Nothing left. A poor but vibrant 20 year old community reduced to rubble in a day.
They’ve all scattered — their homes and lives have been split apart by a backhoe painted a cheery yellow. They are neighbours and friends who celebrated births, mourned deaths, argued, shared stories and gossiped, grew up together and some got to grow old together. Their children played together and attended nearby schools. The parents worked nearby cleaning middle class apartment buildings, driving wealthy families to their appointments, driving auto rickshaws, or working as watchmen at the airport. On November 9, they stood silently atop the pipeline, the artery that dissects the community, watching and waiting for the backhoe to make dust of their homes. On both sides of this rotund metal pipe used as a pathway, their one room homes were jumbled together in rag-tag laneways as far as the eye could see; homes and community to a few thousand people.
In a disordered frenzy, families rushed to empty their homes, tossing the contents into the laneways. They stripped their small dwellings of fans, electrical wires, bamboo rods, tin sheets, doors, anything metal, rustic shelving and useful boards and then slept in the eery darkness of their empty roofless homes without water or fans to stir the air. They woke the next morning, piled their belongings on their heads and trudged in single file up to the main road pushing through a narrow lane. Small trucks called tempos were laden with bags that used to hold rice or grains now filled with cooking pots, utensils and clothing. Their children played in the piled chaos of belongings, undeterred by the unbelievable, until the yellow machine started its engine. All their energy seeped away and they stood on the pipeline, sucking on fingers grimy from play, holding tight to their parent’s legs and watched most of their community vanish.
Sushila and her oldest daughter sit among their possessions after emptying their home.
The BMC (Brihanmumbai Municipal Corporation) has been ordered by the Bombay High Court to demolish slum pockets located along the main water pipelines in the city. This order affected over 5000 people along 9 kilometres of pipeline. A 24 hour warning sign for demolition was posted by the BMC near a stand of toilets. To hurry the process along and halt any notion of families hanging on to their homes, the water supply was cut two days before. Then the crude electrical boxes were smashed, wires were cut and the lights went out. A few days later, municipal workers, backed by a large gathering of police and BMC officers, armed with sledgehammers and wearing flip-flops, marched into the community and started breaking walls followed by the backhoe reducing the homes to rubble over the course of a very long day.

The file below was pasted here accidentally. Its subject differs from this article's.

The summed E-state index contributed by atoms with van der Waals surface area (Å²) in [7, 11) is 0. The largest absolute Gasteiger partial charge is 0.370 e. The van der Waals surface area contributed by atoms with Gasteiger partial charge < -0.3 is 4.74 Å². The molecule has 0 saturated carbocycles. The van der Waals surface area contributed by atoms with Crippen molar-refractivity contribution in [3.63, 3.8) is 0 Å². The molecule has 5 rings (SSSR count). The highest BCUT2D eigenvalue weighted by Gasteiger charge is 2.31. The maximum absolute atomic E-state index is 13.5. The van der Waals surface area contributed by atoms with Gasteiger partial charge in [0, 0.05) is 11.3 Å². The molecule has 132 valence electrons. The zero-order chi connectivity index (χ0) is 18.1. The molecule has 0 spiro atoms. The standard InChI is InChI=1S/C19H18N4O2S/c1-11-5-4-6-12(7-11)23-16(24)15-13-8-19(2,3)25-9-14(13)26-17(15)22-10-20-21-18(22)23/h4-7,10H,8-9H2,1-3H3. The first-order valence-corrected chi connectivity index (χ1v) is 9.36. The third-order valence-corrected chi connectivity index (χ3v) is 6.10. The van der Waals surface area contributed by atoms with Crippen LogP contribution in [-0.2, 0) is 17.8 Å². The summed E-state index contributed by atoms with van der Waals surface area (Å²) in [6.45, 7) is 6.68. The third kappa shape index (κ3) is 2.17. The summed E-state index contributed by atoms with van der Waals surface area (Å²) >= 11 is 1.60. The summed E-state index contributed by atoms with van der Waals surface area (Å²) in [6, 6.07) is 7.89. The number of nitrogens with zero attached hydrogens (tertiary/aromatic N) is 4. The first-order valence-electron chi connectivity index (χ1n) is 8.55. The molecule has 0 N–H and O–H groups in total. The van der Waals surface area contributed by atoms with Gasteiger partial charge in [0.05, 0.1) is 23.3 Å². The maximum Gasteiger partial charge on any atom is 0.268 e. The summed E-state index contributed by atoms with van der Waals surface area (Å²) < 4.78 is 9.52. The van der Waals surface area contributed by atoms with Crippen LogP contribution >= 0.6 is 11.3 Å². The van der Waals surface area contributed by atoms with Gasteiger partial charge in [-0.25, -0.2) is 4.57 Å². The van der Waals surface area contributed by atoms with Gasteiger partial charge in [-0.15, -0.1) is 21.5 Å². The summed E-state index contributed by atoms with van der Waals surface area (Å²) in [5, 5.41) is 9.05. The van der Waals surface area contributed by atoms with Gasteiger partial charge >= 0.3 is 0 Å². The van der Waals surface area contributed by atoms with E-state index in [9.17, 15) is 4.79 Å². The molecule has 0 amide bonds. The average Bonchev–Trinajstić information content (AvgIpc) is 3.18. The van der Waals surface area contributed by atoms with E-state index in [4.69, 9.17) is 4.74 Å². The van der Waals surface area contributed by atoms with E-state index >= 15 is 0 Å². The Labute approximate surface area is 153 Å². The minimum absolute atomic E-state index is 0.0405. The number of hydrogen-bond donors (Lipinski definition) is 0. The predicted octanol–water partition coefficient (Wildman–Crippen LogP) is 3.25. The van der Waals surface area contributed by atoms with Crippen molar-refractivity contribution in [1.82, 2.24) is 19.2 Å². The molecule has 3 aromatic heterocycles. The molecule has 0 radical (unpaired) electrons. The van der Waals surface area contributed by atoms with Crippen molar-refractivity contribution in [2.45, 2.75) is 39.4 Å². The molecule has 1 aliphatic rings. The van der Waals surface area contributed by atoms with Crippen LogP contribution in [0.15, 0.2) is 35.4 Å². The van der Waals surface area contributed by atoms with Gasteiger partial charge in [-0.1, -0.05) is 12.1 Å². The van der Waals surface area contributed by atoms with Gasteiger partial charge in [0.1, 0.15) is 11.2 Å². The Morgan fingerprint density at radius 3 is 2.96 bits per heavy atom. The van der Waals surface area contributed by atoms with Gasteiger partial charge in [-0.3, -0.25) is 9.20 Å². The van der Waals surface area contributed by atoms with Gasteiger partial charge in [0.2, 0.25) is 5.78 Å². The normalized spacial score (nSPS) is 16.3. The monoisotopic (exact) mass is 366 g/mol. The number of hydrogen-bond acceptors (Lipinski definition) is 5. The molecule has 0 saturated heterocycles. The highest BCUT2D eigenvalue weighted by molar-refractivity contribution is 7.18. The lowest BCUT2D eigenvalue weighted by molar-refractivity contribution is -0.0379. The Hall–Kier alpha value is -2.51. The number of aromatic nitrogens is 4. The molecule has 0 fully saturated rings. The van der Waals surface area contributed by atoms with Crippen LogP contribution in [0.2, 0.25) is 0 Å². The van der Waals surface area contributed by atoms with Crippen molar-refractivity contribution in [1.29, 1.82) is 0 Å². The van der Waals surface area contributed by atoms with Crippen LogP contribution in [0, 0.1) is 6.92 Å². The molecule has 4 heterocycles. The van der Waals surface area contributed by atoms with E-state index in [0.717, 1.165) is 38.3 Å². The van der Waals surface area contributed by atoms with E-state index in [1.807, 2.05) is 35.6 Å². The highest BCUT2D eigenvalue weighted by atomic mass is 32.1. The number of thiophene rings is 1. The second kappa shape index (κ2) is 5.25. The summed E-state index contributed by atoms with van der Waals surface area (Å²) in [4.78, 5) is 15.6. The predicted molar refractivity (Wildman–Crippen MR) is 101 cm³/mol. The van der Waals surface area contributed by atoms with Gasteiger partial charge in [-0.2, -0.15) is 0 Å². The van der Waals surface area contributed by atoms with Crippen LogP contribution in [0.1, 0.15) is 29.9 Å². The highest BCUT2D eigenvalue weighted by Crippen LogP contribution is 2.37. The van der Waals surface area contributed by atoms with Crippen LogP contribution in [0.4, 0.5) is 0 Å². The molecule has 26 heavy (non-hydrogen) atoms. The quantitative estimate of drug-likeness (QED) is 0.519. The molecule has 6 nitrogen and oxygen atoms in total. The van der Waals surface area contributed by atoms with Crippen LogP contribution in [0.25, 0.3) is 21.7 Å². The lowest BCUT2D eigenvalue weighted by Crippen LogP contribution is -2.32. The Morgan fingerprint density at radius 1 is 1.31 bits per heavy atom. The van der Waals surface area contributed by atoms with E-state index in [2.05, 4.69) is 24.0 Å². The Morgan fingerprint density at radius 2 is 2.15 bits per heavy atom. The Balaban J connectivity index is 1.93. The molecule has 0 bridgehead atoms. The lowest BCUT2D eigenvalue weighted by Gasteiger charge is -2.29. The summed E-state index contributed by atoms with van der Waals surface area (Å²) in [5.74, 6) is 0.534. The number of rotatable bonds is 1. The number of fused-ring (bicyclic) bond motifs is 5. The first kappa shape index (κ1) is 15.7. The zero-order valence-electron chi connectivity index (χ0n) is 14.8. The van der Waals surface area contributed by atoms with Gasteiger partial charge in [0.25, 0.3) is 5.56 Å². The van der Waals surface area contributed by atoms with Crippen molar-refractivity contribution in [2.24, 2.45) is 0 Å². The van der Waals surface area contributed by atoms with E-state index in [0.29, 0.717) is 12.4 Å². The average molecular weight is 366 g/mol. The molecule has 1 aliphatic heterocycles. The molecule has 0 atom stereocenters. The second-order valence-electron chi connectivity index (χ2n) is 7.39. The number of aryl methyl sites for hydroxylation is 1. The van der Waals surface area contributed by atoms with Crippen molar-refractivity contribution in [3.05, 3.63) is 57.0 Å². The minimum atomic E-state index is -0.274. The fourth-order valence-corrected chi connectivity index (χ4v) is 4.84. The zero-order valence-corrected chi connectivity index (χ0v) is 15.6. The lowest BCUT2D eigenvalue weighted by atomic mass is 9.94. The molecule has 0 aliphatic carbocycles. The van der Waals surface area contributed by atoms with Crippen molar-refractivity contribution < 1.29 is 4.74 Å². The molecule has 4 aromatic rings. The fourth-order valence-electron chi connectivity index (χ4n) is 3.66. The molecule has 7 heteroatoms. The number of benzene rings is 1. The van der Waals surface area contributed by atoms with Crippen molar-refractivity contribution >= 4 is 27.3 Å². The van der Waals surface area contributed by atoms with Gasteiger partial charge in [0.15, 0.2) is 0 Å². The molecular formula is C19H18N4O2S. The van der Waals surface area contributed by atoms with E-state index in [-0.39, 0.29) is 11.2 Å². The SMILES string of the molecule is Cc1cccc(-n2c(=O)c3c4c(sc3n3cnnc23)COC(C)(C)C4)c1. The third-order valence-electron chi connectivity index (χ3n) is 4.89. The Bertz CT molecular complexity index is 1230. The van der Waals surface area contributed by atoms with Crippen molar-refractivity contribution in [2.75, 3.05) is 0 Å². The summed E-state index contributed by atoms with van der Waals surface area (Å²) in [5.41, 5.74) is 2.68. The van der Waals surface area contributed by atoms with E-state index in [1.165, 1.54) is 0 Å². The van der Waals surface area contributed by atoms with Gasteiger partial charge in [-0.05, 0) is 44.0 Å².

The BMC provides one room homes in slum rehabilitation areas to Project Affected Families who can secure documentation proving that they’ve lived in the community before the year 2000. Securing a key to these 225 square foot government rooms was difficult and fraught with paperwork. Some families slept in the rubble for days waiting for their key to a room 25 kilometres away from where they work and where their children attend school.
Hardhik standing in the ruins of the home he was born in.
In a setting out of a science fiction movie, the 72 eight-story buildings are in a remote location (Mahul Gaon) with only chemical and gas plants as neighbours, far from shops, medical facilities and train stations. The air pollution is at a critical level because of the industries nearby with many people who have lived there for a few years suffering from lung ailments among other serious health woes. The buildings are poorly constructed; many blocks are without water or electricity or both; broken tiles mar the corridors and elevators don’t work; windows don’t close or in some cases don’t open; toilets are broken or detached and the pipes that remove sewage leak down the side of the buildings. Receiving a key to this paradise cost 20,000 rupees (CAD $397) or 60,000 rupees (CAD $1191) for those who can’t provide proper documentation. A domestic worker cleaning middle class apartments earns 50 rupees (CAD $1) per hour.